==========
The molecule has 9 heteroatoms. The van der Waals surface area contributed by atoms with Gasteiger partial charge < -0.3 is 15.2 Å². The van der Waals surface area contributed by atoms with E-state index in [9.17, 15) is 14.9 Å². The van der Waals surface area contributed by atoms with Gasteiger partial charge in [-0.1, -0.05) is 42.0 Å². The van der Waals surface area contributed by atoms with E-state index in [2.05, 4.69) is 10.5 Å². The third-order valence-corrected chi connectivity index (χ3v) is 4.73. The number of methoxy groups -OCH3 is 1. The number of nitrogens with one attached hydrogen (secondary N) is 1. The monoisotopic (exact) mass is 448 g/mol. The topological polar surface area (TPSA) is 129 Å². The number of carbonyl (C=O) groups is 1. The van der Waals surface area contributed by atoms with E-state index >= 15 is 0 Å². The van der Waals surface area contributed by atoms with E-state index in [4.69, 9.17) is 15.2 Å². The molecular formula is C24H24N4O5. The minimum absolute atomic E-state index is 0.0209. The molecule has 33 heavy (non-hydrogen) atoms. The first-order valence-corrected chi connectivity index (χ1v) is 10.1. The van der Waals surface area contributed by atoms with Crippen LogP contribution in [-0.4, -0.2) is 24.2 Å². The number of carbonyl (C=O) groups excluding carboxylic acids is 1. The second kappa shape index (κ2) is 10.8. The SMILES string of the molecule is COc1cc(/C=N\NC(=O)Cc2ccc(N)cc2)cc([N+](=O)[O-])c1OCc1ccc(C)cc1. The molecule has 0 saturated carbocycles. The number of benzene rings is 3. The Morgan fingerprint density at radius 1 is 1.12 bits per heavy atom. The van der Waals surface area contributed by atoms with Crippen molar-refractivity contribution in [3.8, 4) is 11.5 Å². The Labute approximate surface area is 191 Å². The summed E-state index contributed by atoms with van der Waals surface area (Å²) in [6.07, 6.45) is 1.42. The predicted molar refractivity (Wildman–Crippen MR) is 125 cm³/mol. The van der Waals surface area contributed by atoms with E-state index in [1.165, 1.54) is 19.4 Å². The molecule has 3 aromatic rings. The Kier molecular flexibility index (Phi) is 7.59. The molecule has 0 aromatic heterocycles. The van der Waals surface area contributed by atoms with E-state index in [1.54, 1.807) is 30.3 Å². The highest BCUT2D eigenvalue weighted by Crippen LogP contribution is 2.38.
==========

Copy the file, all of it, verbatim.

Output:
The molecule has 9 heteroatoms. The van der Waals surface area contributed by atoms with Gasteiger partial charge < -0.3 is 15.2 Å². The van der Waals surface area contributed by atoms with E-state index in [9.17, 15) is 14.9 Å². The van der Waals surface area contributed by atoms with Gasteiger partial charge in [-0.1, -0.05) is 42.0 Å². The van der Waals surface area contributed by atoms with E-state index in [2.05, 4.69) is 10.5 Å². The third-order valence-corrected chi connectivity index (χ3v) is 4.73. The number of methoxy groups -OCH3 is 1. The number of nitrogens with one attached hydrogen (secondary N) is 1. The monoisotopic (exact) mass is 448 g/mol. The topological polar surface area (TPSA) is 129 Å². The number of carbonyl (C=O) groups is 1. The van der Waals surface area contributed by atoms with E-state index >= 15 is 0 Å². The van der Waals surface area contributed by atoms with E-state index in [4.69, 9.17) is 15.2 Å². The molecular formula is C24H24N4O5. The minimum absolute atomic E-state index is 0.0209. The molecule has 33 heavy (non-hydrogen) atoms. The first-order valence-corrected chi connectivity index (χ1v) is 10.1. The van der Waals surface area contributed by atoms with Crippen LogP contribution in [-0.4, -0.2) is 24.2 Å². The number of carbonyl (C=O) groups excluding carboxylic acids is 1. The second kappa shape index (κ2) is 10.8. The SMILES string of the molecule is COc1cc(/C=N\NC(=O)Cc2ccc(N)cc2)cc([N+](=O)[O-])c1OCc1ccc(C)cc1. The molecule has 0 saturated carbocycles. The number of benzene rings is 3. The Morgan fingerprint density at radius 1 is 1.12 bits per heavy atom. The van der Waals surface area contributed by atoms with Crippen molar-refractivity contribution in [3.8, 4) is 11.5 Å². The Labute approximate surface area is 191 Å². The summed E-state index contributed by atoms with van der Waals surface area (Å²) in [6.07, 6.45) is 1.42. The predicted molar refractivity (Wildman–Crippen MR) is 125 cm³/mol. The van der Waals surface area contributed by atoms with E-state index in [1.165, 1.54) is 19.4 Å². The molecule has 3 aromatic rings. The Kier molecular flexibility index (Phi) is 7.59. The molecule has 0 aromatic heterocycles. The van der Waals surface area contributed by atoms with E-state index in [1.54, 1.807) is 30.3 Å². The highest BCUT2D eigenvalue weighted by Crippen LogP contribution is 2.38.